Have you ever wondered why, when you see someone else yawn, you find yourself yawning as well? Is there a scientific reasoning for this sudden copycat reaction?
Simply put—they are not sure. Although there are currently no scientific statistics to back up or even explain why yawning is so contagious, there are a few viable research theories that may hold some insight into the phenomenon.
One theory currently out there suggests that such we are such a compassionate society, that our “catching” the reflex to yawn is more of an empathic response. The truth is, there is a lot of research both done and being done that links yawning to empathy.
The University of Connecticut released the results from a study, that showed that most children are immune to “catching” yawning until they are around the age of four—the same age they develop and begin to exhibit empathy for others.
However, in the very same study, involving those children with autism, the participants did not “catch” yawning as their counterparts did. It was believed that this was because autistic individuals struggle on a daily basis to process emotions and even empathy.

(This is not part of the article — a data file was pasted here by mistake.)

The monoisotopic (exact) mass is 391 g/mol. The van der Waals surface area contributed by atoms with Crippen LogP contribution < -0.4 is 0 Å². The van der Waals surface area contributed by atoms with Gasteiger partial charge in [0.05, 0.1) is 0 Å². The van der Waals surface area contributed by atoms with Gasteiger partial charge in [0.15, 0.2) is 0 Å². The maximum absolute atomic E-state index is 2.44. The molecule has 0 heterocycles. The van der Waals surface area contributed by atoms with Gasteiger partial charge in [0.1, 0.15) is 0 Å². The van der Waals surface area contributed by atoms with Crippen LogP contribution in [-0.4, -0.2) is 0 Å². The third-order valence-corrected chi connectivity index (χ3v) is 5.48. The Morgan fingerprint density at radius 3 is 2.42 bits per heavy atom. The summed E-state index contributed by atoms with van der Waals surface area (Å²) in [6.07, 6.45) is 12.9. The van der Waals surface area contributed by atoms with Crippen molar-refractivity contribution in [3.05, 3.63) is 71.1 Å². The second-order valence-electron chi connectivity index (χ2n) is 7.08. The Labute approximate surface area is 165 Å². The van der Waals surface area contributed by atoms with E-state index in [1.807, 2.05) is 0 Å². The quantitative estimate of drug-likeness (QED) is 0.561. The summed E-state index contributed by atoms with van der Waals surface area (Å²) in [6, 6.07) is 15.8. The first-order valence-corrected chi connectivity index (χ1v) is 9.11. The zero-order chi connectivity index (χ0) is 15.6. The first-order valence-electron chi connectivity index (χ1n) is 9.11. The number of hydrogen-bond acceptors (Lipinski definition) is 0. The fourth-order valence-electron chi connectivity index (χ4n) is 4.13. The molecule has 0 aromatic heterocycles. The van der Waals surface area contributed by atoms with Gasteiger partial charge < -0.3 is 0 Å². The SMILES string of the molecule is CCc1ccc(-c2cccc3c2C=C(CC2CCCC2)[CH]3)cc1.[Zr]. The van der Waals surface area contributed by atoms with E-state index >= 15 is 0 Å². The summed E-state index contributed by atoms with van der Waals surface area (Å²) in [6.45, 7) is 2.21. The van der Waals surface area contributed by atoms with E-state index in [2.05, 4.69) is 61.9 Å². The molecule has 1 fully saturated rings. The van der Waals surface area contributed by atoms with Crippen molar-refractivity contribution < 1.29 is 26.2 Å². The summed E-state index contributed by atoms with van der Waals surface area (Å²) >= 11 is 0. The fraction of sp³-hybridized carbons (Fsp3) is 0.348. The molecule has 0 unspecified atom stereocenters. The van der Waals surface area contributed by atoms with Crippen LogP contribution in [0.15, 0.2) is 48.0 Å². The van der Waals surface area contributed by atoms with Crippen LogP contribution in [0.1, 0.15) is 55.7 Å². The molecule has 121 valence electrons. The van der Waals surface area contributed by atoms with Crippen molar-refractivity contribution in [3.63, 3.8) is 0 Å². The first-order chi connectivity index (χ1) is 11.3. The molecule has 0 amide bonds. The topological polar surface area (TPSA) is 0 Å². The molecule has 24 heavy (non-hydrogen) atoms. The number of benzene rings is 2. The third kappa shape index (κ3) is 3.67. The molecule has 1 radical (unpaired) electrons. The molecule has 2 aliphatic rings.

Another very popular theory is that yawning services as a means to control internal body temperature, much in the same manner as a radiator. This theory was witnessed by researchers at Binghamton University while studying parrots. They noted that as the temperature in the room turned warmer, the birds would begin to yawn more often.
Now, you may be asking yourself how the regulation of body temperature theory plays into why we yawn when we see others do so. Researchers hypothesize that when we see someone else yawn, that tips us off to start yawning in order to keep our brains cooler.
In the end, most researchers agreed that yawning is not so much a contagious type of mannerism, but more of a copycat or mimicked one. They also believe that it is all linked in some manner to survival and empathy.